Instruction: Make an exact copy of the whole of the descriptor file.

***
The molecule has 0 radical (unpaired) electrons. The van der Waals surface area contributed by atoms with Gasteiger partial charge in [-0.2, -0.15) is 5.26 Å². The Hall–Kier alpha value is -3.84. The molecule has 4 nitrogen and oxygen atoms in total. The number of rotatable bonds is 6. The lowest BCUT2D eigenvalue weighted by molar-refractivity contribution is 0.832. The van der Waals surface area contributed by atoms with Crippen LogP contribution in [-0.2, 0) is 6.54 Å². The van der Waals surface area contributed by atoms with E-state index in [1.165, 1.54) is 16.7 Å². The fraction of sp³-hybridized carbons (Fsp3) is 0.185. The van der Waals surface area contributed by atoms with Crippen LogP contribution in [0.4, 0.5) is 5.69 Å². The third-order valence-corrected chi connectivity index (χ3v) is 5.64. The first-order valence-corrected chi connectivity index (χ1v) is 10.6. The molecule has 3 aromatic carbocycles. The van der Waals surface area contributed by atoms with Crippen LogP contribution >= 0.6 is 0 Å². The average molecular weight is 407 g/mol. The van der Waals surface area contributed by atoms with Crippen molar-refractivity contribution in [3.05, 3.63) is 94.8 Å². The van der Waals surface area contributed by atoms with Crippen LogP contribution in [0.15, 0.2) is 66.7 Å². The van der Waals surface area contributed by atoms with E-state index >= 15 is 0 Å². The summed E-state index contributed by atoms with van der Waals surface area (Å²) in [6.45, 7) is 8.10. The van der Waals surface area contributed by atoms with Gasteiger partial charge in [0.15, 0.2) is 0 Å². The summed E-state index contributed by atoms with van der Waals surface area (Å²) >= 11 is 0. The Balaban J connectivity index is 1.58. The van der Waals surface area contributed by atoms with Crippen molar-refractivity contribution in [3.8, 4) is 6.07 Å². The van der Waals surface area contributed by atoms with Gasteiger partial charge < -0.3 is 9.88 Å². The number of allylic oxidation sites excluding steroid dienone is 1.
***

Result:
The molecule has 0 radical (unpaired) electrons. The van der Waals surface area contributed by atoms with Gasteiger partial charge in [-0.2, -0.15) is 5.26 Å². The Hall–Kier alpha value is -3.84. The molecule has 4 nitrogen and oxygen atoms in total. The number of rotatable bonds is 6. The lowest BCUT2D eigenvalue weighted by molar-refractivity contribution is 0.832. The van der Waals surface area contributed by atoms with Crippen LogP contribution in [-0.2, 0) is 6.54 Å². The van der Waals surface area contributed by atoms with E-state index in [1.165, 1.54) is 16.7 Å². The fraction of sp³-hybridized carbons (Fsp3) is 0.185. The van der Waals surface area contributed by atoms with Crippen LogP contribution in [0.4, 0.5) is 5.69 Å². The third-order valence-corrected chi connectivity index (χ3v) is 5.64. The first-order valence-corrected chi connectivity index (χ1v) is 10.6. The molecule has 3 aromatic carbocycles. The van der Waals surface area contributed by atoms with Crippen LogP contribution >= 0.6 is 0 Å². The average molecular weight is 407 g/mol. The van der Waals surface area contributed by atoms with Crippen molar-refractivity contribution in [3.05, 3.63) is 94.8 Å². The van der Waals surface area contributed by atoms with Crippen LogP contribution in [0.15, 0.2) is 66.7 Å². The van der Waals surface area contributed by atoms with E-state index >= 15 is 0 Å². The summed E-state index contributed by atoms with van der Waals surface area (Å²) in [6.45, 7) is 8.10. The van der Waals surface area contributed by atoms with Gasteiger partial charge in [0.15, 0.2) is 0 Å². The summed E-state index contributed by atoms with van der Waals surface area (Å²) >= 11 is 0. The Balaban J connectivity index is 1.58. The van der Waals surface area contributed by atoms with Crippen molar-refractivity contribution in [3.8, 4) is 6.07 Å². The van der Waals surface area contributed by atoms with Gasteiger partial charge < -0.3 is 9.88 Å². The number of allylic oxidation sites excluding steroid dienone is 1.